Tuesday, November 30, 2010


Today's post is from Paul Wheeler, who has many a wild story to tell!

Hog poop. A subject all it's own. In free range hogs, not much of a problem, but containment hogs...Pee U. As we designed and built the hog facility a bit at a time, we went with pit construction, meaning all the poo collected in pits that required frequent pumping and dispersal in the fields and plowing it under. The nature of the operation, being what it was, the pits were very full before we acquired a "honey wagon". Ben and I loaded up and headed to Vaughn, Montana, to a farm auction which included just what we needed. Ben introduced me to my very first strip club experience in Missoula on the way through. Ben was sacked out in back of the truck on the way to Vaughn, so I just kept driving on to Giant Springs, arriving in the wee hours and sacked out myself until the auction. We were successful in acquiring the honey wagon but towing the huge thing back was a slow and sometimes trying experience, as they're more designed for slow towing behind a tractor than highway speeds.

I was workin’ on the roof of the finishing barn when Ben backed the pump up to the pits for the first pumping. He carefully hooked up the hose, pulled the bowling ball "cork" on the pit and engaged the PTO.  [power take-off] He was standing at the back of the wagon, admiring the jerky hose doing its thing, sucking the pit dry, when the connection let loose, giving him a ten thousand gallon gusher of a shit bath. He was so pissed or shocked that he just stood there and took it all! Up on the roof, we were paralyzed between laughter and fear. Ben's a very mellow sort, but when he's mad, he's real mad. Then too, no one was real excited at the thought of having to help him clean up.

Growing a hog farm, seems we were always at least one step behind in building the facility. Before the finishing barn was complete, we had hogs everywhere we could create a place. The finishing barn was attached to the rest of the hog buildings to facilitate natural and hopefully, easy movement of the animals as they grew. Concrete is the building material of choice to make it easier to keep a clean facility. At one point, the main structure was up, pits and floors poured, dividing walls poured, roof and ventilation, plumbing and electrical. Bit by bit we framed up and poured "kit-kats", our own term for the concrete pieces that would span the manure pits at the back of each enclosure. (kit-kats because they resembled the candy bar) We made up kit-kats with left over concrete from other pours, so we were always building and installing more as the building progressed. As quick as one section was completed we filled them with hogs and continued about our building.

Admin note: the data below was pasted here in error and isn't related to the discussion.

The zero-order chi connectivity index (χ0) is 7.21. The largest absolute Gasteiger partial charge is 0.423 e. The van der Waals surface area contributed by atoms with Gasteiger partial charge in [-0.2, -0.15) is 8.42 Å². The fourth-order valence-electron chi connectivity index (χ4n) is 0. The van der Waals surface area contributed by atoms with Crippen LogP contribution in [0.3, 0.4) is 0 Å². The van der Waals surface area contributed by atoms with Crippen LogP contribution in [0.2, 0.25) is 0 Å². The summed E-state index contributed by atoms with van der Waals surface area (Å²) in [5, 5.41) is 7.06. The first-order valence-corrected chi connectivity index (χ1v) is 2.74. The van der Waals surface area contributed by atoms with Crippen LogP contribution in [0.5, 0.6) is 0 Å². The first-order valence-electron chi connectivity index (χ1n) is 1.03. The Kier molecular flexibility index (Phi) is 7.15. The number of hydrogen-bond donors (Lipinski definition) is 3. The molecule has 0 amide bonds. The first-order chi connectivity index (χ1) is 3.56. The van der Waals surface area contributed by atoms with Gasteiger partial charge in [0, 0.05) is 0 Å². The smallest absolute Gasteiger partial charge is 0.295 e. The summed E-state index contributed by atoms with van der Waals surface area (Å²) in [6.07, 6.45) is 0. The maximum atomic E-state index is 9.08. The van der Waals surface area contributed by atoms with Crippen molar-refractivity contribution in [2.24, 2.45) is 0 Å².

Early one morning, I worked my way through the barns, feeding and making sure all the waterers worked, taking care of other odd jobs as I went. When I got to the finishing area, I soon noticed that 30 or more hogs were missing. My first thought is that they had escaped to the fields. After a quick look around the place I was puzzling how so many hogs could just up and disappear like that. Then I heard a grunt coming from the pit. Don't tell me...thirty hogs got loose and one by one decided to jump into a six foot deep manure pit half full of manure slurry? I went and got a flashlight and came back to investigate further and puzzled how in heck we were going to get thirty 200 pound hogs out of a six foot deep pit, half full of pig poo.